CEO of VUDU Marketing, Author of Screw the Zoo
I’m both fascinated by and perpetually in awe of people like Elon Musk, Jeff Bezos, Jack Ma and Tim Ferriss. They accomplish, grow, connect and utterly excel in so many different ways and verticals that they seem almost superhuman. But as I’ve studied their careers and trajectories over the years, I’ve found a set of simple mental tools they all seem to make excellent use of.
Though we won’t all accomplish as much as these super performers have, at the very least we can train our brains to think like them, which will give us massive advantages regardless of what we choose to pursue.
1. Lateral Thinking
The human brain is wired to see things in terms of black and white; safe and unsafe, good and bad, love and hate…alas, very little in life is actually black and white, and the greatest advantages tend to appear in gray areas. Lateral thinking is the ability to look at something, be it a problem or an object, and see far more options than appear to most people. You see the black, and the white, but also all the shades of gray, and maybe some colors as well. You could think of it as the ability to blend logic and imagination harmoniously.
So what’s the best way to develop better lateral thinking skills? Solving riddles. Riddles force you to think outside the box the reach an answer, and are one of the best ways to hone lateral thinking. There’s also a great video from Ken Robinson that talks about divergent thinking, which is a component of lateral thinking.
2. Systems Thinking
Our brains like to oversimplify things, and as such they tend to focus in on parts of a problem or thing, often discarding the nuances of the complex whole in the process. We miss the forest for the trees, so to speak. Systems thinking involves understanding how all the pieces of a system work together and impact one another, and using that knowledge to make more informed decisions. Empathy is a facet of this, as empathetic people are better at seeing and understanding things from someone else’s perspective.
Systems thinking is difficult, and often imprecise as it can involve a lot of estimation and guesswork, but it’s a much better approach than honing in on a single part.
To develop this trait, work to rekindle your childlike curiosity. Explore things, try to be more aware of your surroundings, and ask yourself “How does this work?” as often as you can. Most importantly, you need to try and see things from alternate perspectives.
As Paulo Coelho wrote, “If you conquer yourself, then you will conquer the world.” You can’t truly conquer that which you don’t truly understand, and very, very few people truly know themselves. That said, I would say this is by far the most common characteristic of top performers — they know themselves, both strengths and weaknesses, exceptionally well. They seek constantly to understand themselves even better. They meditate, they write notes or keep a journal. They read and study psychology, philosophy and neuroscience to better understand who they are, and why they do what they do.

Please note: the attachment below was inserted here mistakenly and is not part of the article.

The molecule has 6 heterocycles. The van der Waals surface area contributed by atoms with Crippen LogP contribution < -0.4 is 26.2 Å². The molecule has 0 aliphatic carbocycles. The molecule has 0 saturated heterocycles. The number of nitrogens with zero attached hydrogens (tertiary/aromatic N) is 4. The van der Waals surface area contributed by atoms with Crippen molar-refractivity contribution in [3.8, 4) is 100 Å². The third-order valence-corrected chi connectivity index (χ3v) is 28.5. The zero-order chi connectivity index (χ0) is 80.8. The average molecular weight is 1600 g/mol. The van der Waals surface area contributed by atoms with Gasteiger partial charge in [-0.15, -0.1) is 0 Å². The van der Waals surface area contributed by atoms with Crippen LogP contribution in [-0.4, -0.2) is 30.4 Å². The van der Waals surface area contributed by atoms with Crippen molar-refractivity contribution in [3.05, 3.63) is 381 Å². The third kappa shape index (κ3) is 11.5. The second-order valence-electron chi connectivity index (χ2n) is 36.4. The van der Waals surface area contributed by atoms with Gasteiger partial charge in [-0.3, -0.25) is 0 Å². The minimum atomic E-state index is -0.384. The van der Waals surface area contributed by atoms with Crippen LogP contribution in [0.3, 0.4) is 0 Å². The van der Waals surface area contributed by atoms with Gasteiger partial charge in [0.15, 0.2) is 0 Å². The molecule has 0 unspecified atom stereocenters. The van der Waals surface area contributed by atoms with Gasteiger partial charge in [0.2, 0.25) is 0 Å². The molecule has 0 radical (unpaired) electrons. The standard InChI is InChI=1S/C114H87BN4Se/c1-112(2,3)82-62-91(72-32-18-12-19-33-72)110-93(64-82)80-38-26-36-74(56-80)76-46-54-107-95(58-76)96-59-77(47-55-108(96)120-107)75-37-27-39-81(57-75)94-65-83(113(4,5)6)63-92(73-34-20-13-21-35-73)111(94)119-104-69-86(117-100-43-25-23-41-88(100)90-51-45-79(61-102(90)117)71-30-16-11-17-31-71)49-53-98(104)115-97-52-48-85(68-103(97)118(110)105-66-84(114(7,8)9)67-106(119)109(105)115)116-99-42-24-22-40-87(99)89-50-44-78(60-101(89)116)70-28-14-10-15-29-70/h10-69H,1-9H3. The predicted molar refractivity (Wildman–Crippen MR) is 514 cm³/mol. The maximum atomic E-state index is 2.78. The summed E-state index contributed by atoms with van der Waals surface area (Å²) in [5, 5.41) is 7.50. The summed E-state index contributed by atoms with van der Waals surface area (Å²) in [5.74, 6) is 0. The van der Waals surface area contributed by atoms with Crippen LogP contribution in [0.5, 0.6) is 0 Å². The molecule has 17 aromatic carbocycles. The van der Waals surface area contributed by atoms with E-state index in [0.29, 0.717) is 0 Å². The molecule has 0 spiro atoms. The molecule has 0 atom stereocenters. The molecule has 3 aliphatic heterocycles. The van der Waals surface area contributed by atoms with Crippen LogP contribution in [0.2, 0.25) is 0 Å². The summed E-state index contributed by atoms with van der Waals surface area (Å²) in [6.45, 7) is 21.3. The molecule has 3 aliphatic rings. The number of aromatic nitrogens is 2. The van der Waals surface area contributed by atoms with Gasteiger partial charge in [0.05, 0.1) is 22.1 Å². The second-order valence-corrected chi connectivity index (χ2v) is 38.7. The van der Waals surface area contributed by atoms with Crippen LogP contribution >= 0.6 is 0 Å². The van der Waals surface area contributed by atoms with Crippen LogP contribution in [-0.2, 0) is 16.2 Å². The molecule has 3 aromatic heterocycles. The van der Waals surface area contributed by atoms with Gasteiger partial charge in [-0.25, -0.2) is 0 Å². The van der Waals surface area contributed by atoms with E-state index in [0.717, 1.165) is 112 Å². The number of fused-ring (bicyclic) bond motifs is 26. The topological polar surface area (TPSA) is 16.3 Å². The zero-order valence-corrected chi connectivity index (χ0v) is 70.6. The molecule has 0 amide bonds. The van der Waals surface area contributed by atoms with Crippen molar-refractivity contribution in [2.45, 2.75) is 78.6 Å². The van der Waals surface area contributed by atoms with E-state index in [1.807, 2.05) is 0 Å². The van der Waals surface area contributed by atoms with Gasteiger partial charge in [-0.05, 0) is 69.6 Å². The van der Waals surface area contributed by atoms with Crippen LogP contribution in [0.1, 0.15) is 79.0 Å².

These are the three keys to mastering self-awareness: meditation, introspection through writing, and constant study into the nature of self. I meditate, journal read voraciously to better understand myself and humanity in general.
Mushin is a Japanese word that translates roughly to “no mind.” It is a state of clarity without active thought, fully in the moment, aware of your surroundings to an intense degree but only softly focused. This is a state sought by monks, meditators of all varieties and martial artists around the world. It is in many ways comparable to, but not exactly the same, as Flow. It’s really, really hard to describe effectively in English, as we have no real parallel.
If you’re a fan of fantasy books, Robert Jordan’s Wheel of Time series would describe this as The Flame and the Void. Many high performers seek this state through various avenues. There is no better frame of mind in which to live, if you can achieve it. To do this, you need to master two key things: Meditation, as we’ve already discussed in regards to self-awareness, and Flow, which we’ll dig into next.
Last, but far from least, is a state researched and coined by Mihaly Csikszentmihalyi. Numerous books have been written on the subject, though my favorite so far is The Rise of Superman by Steven Kotler.
Mushin and Flow are tightly connected states, albeit at opposite ends of the spectrum. Where Mushin is a relaxed, loosely focused state of awareness, Flow is an intense, highly focused state of awareness. Call it what you will — in the zone, dialed in, etc — flow occurs when you are intently focused on a task, at the edge of your abilities, and getting instant feedback on your efforts. From programmers to professional gamers to extreme athletes, all are familiar with this state.
For high performers, who often have to juggle a ton of data and data streams and complex decisions, the ability to get into flow states is critical for effective performance. But what about the average Jane or Joe? The best place to start are with the above mentioned book, The Rise of Superman, and with Mihaly Csikszentmihalyi’s TED talk on Flow. Once you come to understand what it is, you’ll be able to look at your life and the activities you perform and find better, more frequent ways to slip into flow.
For those who want to change the world, whether in a big way or a small one, it starts by changing yourself into the best possible version of you.
And what better way to start that journey than by coming to one of our upcoming events: